Caring Support was pioneered by Monica Ryan ¹ and her husband Michael, following previous negative experiences with other care services that failed to provide the kind of high quality personal care and support that Monica and others needed; well trained staff were at a premium. They negotiated to go onto direct payments and managed their paid carers which offered a degree of self directed control as they got older, but were finding it harder to cope with employer responsibilities, complex paperwork and had serious concerns about training and pay of personal care assistants so began to search for a more creative solution. Drawing on her experience as a direct payment user Monica saw the opportunity for a new kind of service provider that could be owned and controlled by service users and their carers.


The cooperative model


The service itself works on a cluster model based on small groups of service users (no more than 15) matched with personal care assistants who are trained to work in a person-centred way. The cluster model allows close relationships to be developed between users and personal care assistants and means that when their own regular pca is unavailable service users have access to back up from other pca’s in the cluster whom they know and can trust.

Its cooperative structure means that Caring Support is owned and controlled by the service users, their primary unpaid carers, families and friends, and the personal care assistants themselves. All three groups are involved and supported as part of the cooperative principle and members from each group sit on the management committee. It is a Charitable Co-operative Society and has exempt charity status with the HMRC. This is very important for fundraising for its pastoral aims.


Community roots


Community is an important aspect of the cooperative ethos and the cluster model aims to foster and encourage circles of mutual support and combat isolation. Indeed one of the main aims of the organisation is to offer pastoral support to primary informal carers who can often suffer isolation and promote and help them to develop connections with other unpaid primary carers. The cluster model also helps to reduce anxiety and alleviate the administrative and financial pressures of managing personalised budgets and employing personal care assistants.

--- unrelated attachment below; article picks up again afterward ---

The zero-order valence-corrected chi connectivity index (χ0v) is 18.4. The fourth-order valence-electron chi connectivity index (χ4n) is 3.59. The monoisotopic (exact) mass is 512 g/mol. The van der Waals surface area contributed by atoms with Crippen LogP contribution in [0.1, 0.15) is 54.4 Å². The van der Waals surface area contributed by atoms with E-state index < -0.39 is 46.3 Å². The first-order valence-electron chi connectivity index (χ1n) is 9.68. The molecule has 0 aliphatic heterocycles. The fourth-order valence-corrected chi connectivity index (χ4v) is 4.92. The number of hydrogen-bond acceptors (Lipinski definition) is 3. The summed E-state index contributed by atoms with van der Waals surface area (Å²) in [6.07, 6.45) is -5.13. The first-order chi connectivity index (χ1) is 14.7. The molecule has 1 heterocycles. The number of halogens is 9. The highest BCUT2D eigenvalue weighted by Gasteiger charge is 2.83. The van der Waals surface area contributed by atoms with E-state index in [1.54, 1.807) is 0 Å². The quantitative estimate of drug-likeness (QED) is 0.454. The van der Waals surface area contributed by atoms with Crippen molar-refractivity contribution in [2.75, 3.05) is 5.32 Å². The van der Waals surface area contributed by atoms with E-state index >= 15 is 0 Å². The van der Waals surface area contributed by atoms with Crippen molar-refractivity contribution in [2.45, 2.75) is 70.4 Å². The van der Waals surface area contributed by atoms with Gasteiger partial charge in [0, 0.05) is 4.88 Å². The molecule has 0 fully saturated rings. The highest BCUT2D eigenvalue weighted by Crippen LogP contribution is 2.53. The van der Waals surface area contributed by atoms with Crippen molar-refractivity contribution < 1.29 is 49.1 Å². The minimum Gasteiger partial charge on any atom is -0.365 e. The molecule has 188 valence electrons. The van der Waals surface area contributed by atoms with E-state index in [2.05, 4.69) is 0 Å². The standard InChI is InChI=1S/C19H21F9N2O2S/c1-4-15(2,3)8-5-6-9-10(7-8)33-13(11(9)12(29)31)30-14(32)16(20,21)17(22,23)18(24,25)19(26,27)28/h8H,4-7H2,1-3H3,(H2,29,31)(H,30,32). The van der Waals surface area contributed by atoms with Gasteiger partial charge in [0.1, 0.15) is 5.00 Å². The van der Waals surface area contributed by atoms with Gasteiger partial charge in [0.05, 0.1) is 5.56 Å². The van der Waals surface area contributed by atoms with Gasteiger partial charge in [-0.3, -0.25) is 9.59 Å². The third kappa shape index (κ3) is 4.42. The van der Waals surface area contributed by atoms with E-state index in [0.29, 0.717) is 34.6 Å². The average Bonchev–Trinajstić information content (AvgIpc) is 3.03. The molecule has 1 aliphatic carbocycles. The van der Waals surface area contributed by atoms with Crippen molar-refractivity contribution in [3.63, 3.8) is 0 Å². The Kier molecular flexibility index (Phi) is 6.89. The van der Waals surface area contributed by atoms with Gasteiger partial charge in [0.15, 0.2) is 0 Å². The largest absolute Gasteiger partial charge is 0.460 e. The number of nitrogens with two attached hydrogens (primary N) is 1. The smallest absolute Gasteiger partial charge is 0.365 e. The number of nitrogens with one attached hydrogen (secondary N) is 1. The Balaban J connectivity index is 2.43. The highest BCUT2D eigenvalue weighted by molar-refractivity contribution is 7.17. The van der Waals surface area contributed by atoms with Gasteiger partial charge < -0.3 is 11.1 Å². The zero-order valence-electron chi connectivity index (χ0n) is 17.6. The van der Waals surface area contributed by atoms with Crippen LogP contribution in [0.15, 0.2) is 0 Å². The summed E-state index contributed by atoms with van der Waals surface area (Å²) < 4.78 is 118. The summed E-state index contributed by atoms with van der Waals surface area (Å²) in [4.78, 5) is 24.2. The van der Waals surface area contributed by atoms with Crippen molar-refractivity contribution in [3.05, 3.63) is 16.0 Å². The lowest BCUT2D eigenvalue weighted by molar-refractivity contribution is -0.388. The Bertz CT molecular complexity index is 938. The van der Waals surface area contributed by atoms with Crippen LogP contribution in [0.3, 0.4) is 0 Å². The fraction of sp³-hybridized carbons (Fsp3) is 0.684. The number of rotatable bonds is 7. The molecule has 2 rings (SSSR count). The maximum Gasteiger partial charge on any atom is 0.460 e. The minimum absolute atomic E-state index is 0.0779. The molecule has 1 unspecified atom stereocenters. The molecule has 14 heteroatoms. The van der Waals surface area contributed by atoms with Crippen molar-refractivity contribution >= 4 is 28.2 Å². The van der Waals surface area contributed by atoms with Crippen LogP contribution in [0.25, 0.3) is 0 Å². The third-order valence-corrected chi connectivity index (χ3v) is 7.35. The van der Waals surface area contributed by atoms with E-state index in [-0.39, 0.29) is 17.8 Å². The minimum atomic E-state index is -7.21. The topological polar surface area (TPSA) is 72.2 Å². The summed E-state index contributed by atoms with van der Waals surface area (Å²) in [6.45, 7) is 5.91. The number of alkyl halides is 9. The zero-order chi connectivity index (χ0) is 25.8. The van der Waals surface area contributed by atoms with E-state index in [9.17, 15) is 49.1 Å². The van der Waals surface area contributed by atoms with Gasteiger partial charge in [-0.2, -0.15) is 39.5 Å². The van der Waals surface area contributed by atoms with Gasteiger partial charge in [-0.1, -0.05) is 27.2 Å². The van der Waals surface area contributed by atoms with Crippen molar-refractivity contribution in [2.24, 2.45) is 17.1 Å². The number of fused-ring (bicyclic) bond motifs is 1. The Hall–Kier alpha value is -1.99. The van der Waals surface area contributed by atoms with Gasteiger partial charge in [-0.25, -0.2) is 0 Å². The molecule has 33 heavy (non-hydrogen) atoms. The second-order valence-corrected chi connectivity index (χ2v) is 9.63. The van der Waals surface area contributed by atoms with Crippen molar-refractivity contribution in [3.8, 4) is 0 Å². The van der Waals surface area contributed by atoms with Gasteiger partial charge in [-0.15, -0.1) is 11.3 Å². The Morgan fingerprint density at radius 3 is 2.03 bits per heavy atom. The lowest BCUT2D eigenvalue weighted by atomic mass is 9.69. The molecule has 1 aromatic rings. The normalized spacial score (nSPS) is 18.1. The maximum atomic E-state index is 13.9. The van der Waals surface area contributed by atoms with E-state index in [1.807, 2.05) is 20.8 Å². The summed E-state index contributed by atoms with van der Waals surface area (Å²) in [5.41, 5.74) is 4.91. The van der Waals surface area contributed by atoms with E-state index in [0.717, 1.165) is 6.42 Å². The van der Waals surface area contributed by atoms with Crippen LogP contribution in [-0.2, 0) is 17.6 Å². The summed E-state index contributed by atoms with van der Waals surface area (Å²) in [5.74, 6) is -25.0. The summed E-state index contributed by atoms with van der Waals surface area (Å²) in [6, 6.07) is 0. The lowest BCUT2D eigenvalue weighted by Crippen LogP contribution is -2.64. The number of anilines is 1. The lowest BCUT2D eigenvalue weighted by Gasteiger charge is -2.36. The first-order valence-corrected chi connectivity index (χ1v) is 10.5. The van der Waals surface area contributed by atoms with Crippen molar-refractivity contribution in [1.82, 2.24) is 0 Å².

Supporting personal care assistants' continuing professional development


The promotion of caring as a profession is another fundamental aspect of Caring Support’s work. Caring Support has been working to develop a local employment strategy to recruit for its clusters and train its own staff. It has negotiated a partnership with CALAT Croydon Adult Learning and Training to recruit for and participate in their “Level 1 in Health & Social Care” course for those new to the care sector in the south and north of the borough. The introductory course aims to introduce prospective pca’s to care and to Caring Support's ethos and working practices. Over time it is hoped to put on these introduction course at all six buildings run by CALAT in Croydon. The aim is for Caring Support to have a pool of new recruits from the courses and then continue to work with new pca’s and CALAT to continue their professional development through further qualifications and training. It is hoped that these courses will raise the profile of caring in the community and support cluster development. By remaining locally focused, Caring Support also hopes to engage with the wider community and develop and build local investment for the future.


¹ Monica Ryan sadly passed away in April 2009